The challenge of the theological discussion of the doctrine of the Church extends far beyond the bounds of Protestantism.
E. Schlink emphasizes that “the Reformation Churches … do not take ecumenical discussion seriously unless they are prepared to enter upon discussion with the Orthodox and the Roman Catholic Church” (The Coming Christ and the Coming Church (1967), p. xii).
Berkouwer’s major ecumenical contribution has been concerned with the relation between Protestantism and Roman Catholicism. His theological method is also of relevance to the East-West conflict.
Berkouwer’s theological method is (a) doxological and (b) confessional.
(a) Doxological - “The work of theology must be climaxed, not with the satisfaction of having solved an intellectual problem, but with a doxology to the God of grace” (L. B. Smedes, “G. C. Berkouwer” in P. E. Hughes, (editor), Creative Minds in Contemporary Theology, edited by , p. 69).
This theological method is similar to the approach to “(d)ogma in the Eastern Church (which) is quite apparently determined to a large degree by the structure of doxology” (E. Schlink, p. 272).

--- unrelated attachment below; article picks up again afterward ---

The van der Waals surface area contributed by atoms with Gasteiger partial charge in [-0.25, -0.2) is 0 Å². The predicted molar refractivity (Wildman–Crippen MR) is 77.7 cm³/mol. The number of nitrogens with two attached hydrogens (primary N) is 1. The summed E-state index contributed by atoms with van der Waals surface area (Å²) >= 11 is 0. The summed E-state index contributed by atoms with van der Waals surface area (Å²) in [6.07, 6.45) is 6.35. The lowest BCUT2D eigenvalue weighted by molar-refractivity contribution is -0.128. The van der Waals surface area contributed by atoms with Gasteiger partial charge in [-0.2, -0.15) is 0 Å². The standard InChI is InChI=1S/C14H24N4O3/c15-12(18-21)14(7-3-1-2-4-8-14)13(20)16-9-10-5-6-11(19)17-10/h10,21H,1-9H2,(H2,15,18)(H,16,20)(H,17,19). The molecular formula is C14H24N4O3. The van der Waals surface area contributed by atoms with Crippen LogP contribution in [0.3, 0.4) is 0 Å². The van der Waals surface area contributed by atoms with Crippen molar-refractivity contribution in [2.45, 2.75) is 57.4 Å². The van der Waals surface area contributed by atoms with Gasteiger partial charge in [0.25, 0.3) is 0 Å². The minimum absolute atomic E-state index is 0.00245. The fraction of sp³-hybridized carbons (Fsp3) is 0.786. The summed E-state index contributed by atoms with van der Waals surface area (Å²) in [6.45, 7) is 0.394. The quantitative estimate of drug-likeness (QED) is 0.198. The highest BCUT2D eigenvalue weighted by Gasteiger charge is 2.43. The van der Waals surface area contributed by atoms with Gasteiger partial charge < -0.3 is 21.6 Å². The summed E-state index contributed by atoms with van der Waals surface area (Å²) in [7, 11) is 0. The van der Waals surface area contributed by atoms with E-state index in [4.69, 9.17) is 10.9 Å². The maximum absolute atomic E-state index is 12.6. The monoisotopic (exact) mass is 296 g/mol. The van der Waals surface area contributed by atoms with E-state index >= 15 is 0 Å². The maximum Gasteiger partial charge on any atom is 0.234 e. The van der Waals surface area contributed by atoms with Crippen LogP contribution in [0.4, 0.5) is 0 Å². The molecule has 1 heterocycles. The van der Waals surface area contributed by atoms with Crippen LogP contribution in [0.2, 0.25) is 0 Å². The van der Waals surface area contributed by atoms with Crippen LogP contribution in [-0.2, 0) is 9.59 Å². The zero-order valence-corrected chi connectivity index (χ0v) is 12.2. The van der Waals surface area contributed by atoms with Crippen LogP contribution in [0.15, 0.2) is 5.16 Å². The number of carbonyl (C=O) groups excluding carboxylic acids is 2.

(b) Confessional - “Only those matters that the believer can and ought to confess as his personal faith… are the proper conclusion of theology” (L. B. Smedes, pp. 65-66).
This theological method is similar to the Eastern approach to “dogma (which) is determined by the creedal confession of the services of worship” (E. Schlink, p. 272).
These points of similarity suggest that Berkouwer’s approach might prove fruitful in the East-West dialogue.
Since, however, Berkouwer has concentrated his attention more directly on Protestant- Roman Catholic relations, I will, in this series of posts, focus attention on that particular Berkouwer “was invited by Pope John XXIII to be an official observer at the Second Vatican Council” (The Second Vatican Council and the New Catholicism (1965), p. 4 , from L. B. Smedes’ Translator’s Preface).
With his involvement in both the World Council of Churches and the Second Vatican Council, Berkouwer would agree with the Roman Catholic scholar, Hans Kung, who has written, “The work of the World Council of Church on the one hand and the Second Vatican Council on the other is bearing fruit” (The Church (1968), pp. 276-277).
Berkouwer has written two earlier books on Roman Catholicism - The Conflict with Rome and Recent Developments in Roman Catholic Thought (both 1958).
Highlighting the major importance of Berkouwer's book, The Second Vatican Council and the New Catholicism - Berkouwer, “extremely well qualified to report on the theological problems” associated with Vatican II”, has written “both wisely and critically - just the way we Catholics need it!” (from the outside, rear dust cover of the book).